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New privacy research reveals the alarming reach of our digital footprint, with some companies' client files extending to records of casual chats with staff, social media "friends" and deleted CVs.
Seventy-five media studies students made Privacy Act requests for data held on them by banks, social media companies and loyalty cards. It generated a treasure trove of personal information stored by companies such as Trade Me, FlyBuys and One Card - much of it without the individual's knowledge.
"One student was shocked to read, in her gym file, detailed notes on conversations she'd had with the receptionist, including information on her boyfriend and stress she's been experiencing about exams," says a report on the project.
Another found that a website kept a list of all the people she had claimed to be in a relationship with long after she had deleted the information.
"Likewise, a student found Trade Me Jobs stored information such as CVs and cover letters for a period of time after they had been 'deleted'."
Lecturer Kathleen Kuehn, who set the assignment in her third-year course on media, technology and surveillance at Victoria University in Wellington, said most students were surprised by the quantity and types of personal information held about them.
One found their bank held information on a conversation on "life's future plans and dreams", Dr Kuehn said.
"I wanted the students to analyse how they participate in different types or modes of surveillance in their everyday lives, and get them thinking about why privacy matters."
She also found that categorising people based on data collected about them could limit their opportunities.
He said the policy's wording was being changed to clarify this, because it was at present vague.
The Office of the Privacy Commissioner received 824 complaints in the 2012/13 financial year. Typically more than 60 per cent of complaints are from people seeking access to their personal information.
NetSafe chief technology officer Sean Lyons said "deletion" of computer files meant different things to different people and users of a website should check its terms and conditions. "If you think you're deleting something, you possibly need to check what delete means."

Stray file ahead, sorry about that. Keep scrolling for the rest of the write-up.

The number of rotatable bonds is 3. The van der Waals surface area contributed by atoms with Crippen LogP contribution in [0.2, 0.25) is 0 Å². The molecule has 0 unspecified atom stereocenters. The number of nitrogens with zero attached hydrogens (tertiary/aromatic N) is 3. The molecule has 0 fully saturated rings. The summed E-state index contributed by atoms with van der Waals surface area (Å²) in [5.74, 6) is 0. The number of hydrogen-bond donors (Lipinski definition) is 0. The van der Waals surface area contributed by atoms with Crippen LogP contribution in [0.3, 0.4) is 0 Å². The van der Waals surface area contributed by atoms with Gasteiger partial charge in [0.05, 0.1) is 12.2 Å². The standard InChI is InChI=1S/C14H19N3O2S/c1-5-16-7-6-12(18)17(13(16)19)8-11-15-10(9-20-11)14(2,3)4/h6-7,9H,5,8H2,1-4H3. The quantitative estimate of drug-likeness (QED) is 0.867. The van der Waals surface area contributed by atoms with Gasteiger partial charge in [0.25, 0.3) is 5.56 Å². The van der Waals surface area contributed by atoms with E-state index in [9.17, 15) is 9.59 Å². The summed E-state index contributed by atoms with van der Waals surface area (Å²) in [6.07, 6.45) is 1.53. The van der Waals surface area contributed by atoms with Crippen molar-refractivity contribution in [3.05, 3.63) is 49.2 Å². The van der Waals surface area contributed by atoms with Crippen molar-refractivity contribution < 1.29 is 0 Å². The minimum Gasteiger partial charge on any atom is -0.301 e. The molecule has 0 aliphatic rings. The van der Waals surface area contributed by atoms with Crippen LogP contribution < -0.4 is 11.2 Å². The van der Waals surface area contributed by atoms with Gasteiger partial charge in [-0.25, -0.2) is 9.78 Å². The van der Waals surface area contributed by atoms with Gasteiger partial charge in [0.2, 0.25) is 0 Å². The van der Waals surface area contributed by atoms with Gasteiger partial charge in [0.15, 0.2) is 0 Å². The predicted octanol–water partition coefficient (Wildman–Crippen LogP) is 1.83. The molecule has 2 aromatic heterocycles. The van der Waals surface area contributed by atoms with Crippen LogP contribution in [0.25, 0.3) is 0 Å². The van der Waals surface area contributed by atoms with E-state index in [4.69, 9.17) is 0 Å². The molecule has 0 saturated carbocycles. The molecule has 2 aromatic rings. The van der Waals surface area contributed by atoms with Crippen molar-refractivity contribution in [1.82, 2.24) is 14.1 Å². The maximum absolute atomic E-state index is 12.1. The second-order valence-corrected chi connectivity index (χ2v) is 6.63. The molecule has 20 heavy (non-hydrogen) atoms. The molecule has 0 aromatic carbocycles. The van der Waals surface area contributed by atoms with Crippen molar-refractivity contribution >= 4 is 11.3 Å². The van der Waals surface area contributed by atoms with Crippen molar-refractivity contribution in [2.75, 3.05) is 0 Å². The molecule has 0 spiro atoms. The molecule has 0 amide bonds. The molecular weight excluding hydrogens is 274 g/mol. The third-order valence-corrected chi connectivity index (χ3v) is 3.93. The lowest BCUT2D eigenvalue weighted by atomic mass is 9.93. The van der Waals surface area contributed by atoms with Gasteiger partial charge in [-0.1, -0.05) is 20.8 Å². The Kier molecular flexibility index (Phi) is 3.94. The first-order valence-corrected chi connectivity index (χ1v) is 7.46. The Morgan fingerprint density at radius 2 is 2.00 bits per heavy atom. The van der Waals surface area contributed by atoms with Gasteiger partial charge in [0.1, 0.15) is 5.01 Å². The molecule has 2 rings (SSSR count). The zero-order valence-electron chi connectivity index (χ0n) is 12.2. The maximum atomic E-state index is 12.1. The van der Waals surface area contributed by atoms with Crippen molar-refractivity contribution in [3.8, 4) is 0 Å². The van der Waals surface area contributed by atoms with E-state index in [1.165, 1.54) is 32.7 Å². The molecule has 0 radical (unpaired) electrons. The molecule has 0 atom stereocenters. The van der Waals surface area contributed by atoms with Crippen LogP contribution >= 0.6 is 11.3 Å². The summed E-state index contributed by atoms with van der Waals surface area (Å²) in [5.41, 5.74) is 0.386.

Many people professed concern about privacy, but often easily waived it online. Joining a new website was when a user could most easily impose limits on sharing, he said. "It becomes hard to retroactively take that back and say, 'I don't want to do it'."
Digital footprint not easy to retrace
Courtney Reynolds knows she's striking a commercial deal with internet companies when she relinquishes her privacy online.
"The information I'm giving up, I'm giving up for a certain benefit," says the fourth-year Victoria University law and arts student. That payback includes services such as free messaging.
As part of a media studies assignment investigating a person's digital footprint, she wrote to one small business and two big ones, seeking her personal files.
The small one, a local gym, seemed unfamiliar with such a request but was co-operative and the regional manager quickly sent Miss Reynolds a copy of her gym contract.
"I have to scan in with my key ring each time I go to the gym. She [the manager] sent a screen shot of my window that pops up when I scan in. It's got the number of times I was at the gym - the days, dates and times I scanned in."
But with the big companies, Miss Reynolds was surprised at how little progress she made.
"You're spoken to by call centre operators and there's no way of getting to the people who deal with the information."
The 23-year-old says she is now clearer about who she will give her information to.
"I'm less willing to give information to the companies that are less willing to give it back."